Everyone’s talking about Atheism Plus, new-new-atheism, social justice atheism, whatever you feel like calling it. I already shared the thoughts I had been having along those lines, and now I want to really get in to where I stand on things.

I support Atheism Plus, at least in so far as I support atheists caring about social justice and equality. If I could be said that I have any reservations or concerns about this new “movement” it is that apathy will eventually lead to it being a bunch of relatively privileged people paying lip service to social justice and equality, but not really doing much about it. I called for action and I aim to act.

I think the value of being atheist-identified while doing this work is purely a benefit for atheism. By going and doing things in the world, our good works show a secular face connected with acts that benefit more than ourselves. Secularists have a long history of being involved in social justice (abolition, suffrage, etc) and I would like to see that continue and expand. It’s important that we don’t do this stuff to make atheists look good. That’s just a side effect of being an atheist-identified group or individual doing this work. We need to be doing it because it’s an important issue for us.

We also need to not colonize others’ issues. We need to act as allies, not directors. Contact the organizations doing the work you care about, even if they are theistic, and ask how you can help. Use your skepticism to know what’s true, your humanity to know what’s right, and let people know you’re doing this without supernatural inducement. Do all that, but listen to the real expects on these issues. As a white man I wouldn’t lecture women or people of color about what their priorities should be. I won’t fumble my way in and just do what I think should be done. Learn the nuance of an issue and give support.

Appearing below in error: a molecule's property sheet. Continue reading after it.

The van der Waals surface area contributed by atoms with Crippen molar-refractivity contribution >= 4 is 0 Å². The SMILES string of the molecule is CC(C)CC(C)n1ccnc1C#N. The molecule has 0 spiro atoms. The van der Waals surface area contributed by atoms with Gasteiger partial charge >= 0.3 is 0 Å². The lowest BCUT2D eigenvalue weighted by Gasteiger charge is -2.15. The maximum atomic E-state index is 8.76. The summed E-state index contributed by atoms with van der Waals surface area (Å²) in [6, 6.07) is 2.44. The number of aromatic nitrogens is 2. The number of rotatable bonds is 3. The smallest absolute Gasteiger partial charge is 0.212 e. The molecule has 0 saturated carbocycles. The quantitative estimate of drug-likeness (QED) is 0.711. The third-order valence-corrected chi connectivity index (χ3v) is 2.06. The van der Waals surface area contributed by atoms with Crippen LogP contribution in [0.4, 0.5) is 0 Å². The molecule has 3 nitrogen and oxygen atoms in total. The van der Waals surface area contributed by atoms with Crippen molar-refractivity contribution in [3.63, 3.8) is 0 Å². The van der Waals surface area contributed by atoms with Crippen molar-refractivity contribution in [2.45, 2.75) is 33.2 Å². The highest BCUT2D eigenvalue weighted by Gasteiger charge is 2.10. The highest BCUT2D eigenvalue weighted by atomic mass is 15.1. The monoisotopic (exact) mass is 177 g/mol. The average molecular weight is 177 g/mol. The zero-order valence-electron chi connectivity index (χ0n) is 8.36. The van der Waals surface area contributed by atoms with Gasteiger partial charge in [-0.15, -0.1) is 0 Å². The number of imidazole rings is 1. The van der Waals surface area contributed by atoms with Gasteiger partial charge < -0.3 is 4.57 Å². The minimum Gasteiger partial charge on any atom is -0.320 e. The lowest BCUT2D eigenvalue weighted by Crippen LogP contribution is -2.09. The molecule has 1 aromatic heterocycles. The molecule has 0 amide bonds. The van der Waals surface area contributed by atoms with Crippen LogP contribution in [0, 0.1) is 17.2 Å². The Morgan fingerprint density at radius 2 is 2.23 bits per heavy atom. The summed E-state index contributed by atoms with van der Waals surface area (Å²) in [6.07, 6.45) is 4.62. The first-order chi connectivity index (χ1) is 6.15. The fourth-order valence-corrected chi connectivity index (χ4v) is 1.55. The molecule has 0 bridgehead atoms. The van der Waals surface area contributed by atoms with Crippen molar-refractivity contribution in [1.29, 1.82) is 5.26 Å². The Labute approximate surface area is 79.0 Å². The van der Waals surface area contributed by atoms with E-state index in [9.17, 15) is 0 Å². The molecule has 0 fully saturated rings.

And please do the work. The best response to the haters and the trolls and the bullies is to make the world a better place. To live our principles and by doing so show them for liars when they say we’re seeking attention, that all we do is complain about them. I am asking myself questions about what social justice issues matter to me most. I am currently researching who is working on those issues.

I will be making a call once I have the issue and group that’s best for me and my principles and I will say “I’m an atheist, how can I help?”

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KarenXAugust 30, 2012 1:34 pm

I like this post a lot, particularly about the urging of atheists interested in social justice to be allies first instead of directors. A few months ago I read a list of guidelines for men who want to be feminist allies, which I think can be easily adapted to any situation and I think might be useful here. It’s from the RadTransFem tumblr account.

Sasha August 30 2012 14:51 pm

Thanks for the link, and I'm glad you like the post. I really dig your site.

squirrelywrath2 September 02 2012 08:00 am

You know as a white cis male (Blond hair, blue eyes, 5'11'' to really rub it in) who aspires on his best days to be a positive atheist and feminist ally, who is also a developmental psychology research grad student, I find the points in Karenx's link to be interesting and challenging. The reason I bring up the psych thing is because the gender ratio there is a little more one sided than people realize. The last class I taught had 67 female students and 3 male students. So I have to be a lot more aware of gender than most guys.

It can be tough to follow some the kinds of rules Karenx lays out. Not because they are inherently unfair, but because I too am subject to a social script and have to be constantly aware of and resist my reflexes. It can be exhausting at times. Some days when we are having an academic discussion and a female colleague who knows more than any of us about a topic will not speak up, I have caught myself asking everyone to shut up for a moment and then ask why that colleague is not speaking up.

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